Ground-breaking research awarded ARC Laureate Fellowships
22 August 2014
Advances in our understanding of the brain using maths and physics concepts and the creation of a new Australian technology to discover the formation of galaxies will result from two Australian Laureate Fellowships awarded to the University of Sydney.
The outstanding research records of Professor Joss Bland-Hawthorn and Professor Peter Robinson, both from the University's School of Physics, have been recognised with the highly prestigious Australian Research Council (ARC) fellowships, announced today by the Federal Minister for Education, Christopher Pyne.
The Australian Laureate Fellowships scheme supports ground-breaking, internationally competitive research that builds Australia's research capacity. It encourages innovative research considered essential to Australia's development of new ideas, job creation, economic growth and an enhanced quality of life.
The University of Sydney Fellowships will, combined, receive more than half a millions dollars in funding. Sixteen Fellowships have been awarded to researchers across Australia.
Congratulating both fellows, Professor Jill Trewhella, Deputy Vice-Chancellor (Research), said, "The Laureate scheme recognises the best research in Australia and from around the world. I am very pleased to see that two of our research leaders have received recognition of their work."
"Both Peter and Joss were Federation Fellows and it is a testament to the sustained excellence of their research and leadership that they have again been awarded the ARC's most prestigious fellowships. It is a wonderful thing for them individually, for those who will benefit from their mentorship and example, and for our University."
Professor Bland-Hawthorn's project looks at the unresolved question of how the gas that forms stars gets into dark matter halos to make galaxies, and why these galaxies spin. His fellowship project will assemble a team to build Hector, an Australian astronomical instrument that uses fibre bundles. Positioned by robots, they will be able to look at a hundred galaxies simultaneously for the first time.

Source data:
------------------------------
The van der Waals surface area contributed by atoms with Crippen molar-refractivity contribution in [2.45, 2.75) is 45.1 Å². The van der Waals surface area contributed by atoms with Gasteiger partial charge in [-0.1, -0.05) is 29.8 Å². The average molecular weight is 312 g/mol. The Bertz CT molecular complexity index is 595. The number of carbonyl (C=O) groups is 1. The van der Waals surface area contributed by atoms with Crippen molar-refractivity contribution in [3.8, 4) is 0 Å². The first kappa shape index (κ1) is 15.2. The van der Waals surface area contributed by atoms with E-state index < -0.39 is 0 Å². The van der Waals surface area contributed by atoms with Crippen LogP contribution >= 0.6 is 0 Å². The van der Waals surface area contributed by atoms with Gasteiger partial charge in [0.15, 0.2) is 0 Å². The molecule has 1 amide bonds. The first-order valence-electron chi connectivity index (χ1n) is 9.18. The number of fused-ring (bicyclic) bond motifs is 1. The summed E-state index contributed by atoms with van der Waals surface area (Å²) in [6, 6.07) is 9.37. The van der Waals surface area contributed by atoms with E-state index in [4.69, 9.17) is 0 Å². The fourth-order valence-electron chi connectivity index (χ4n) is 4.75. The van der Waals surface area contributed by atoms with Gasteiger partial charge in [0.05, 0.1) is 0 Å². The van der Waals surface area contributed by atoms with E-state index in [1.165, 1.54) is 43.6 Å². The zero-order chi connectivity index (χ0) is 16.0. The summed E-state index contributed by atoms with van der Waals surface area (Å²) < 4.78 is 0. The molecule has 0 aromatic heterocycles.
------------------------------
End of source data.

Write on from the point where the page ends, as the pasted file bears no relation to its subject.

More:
Hector's imaging of 100,000 galaxies will be combined with new Australian radio observations.
"Australia is the world leader in using photonic technology to allow many galaxies to be seen in one go, but now the US is catching up fast. I am delighted that this fellowship will allow Australians to take another huge stride and dominate this field into the next decade," Professor Joss Bland-Hawthorn said.
A transformation of our understanding of the structure and function of the brain as a complex physical system is the aim of Professor Robinson's research. It will reveal and unify new aspects of information processing and transitions in conscious state. Concepts and methods from physics and mathematics will be translated and applied.
The project will treat brain structure and dynamics together. Innovative predictions of brain phenomena will be verified against data and used to understand brain networks, dynamics, and the physical phenomena underlying information processing and consciousness.
Professor Joss Bland-Hawthorn is an astrophysicist whose research interests include Galactic and extragalactic astronomy, and in developing astrophotonic instrumentation for telescopes and satellites.
His main area of interest in astrophysics is galactic archaeology. In 2003, he discovered the galaxy's superwind, recently confirmed by the NASA Fermi satellite, and first explained the origin of the mysterious 'high velocity clouds.'
Professor Peter Robinson works on a range of complex systems topics spanning brain dynamics, imaging, biological physics, computational neuroscience, plasmas, and other areas.
His core research focus is on interdisciplinary research with an emphasis on translation of results into real-world applications. This involves a range of theoretical, computational, and experimental collaborations, including strong commercial and industrial interactions. His industry involvement includes patents, collaborations, and the float of Brain Resource Ltd on the Australian Stock Exchange.
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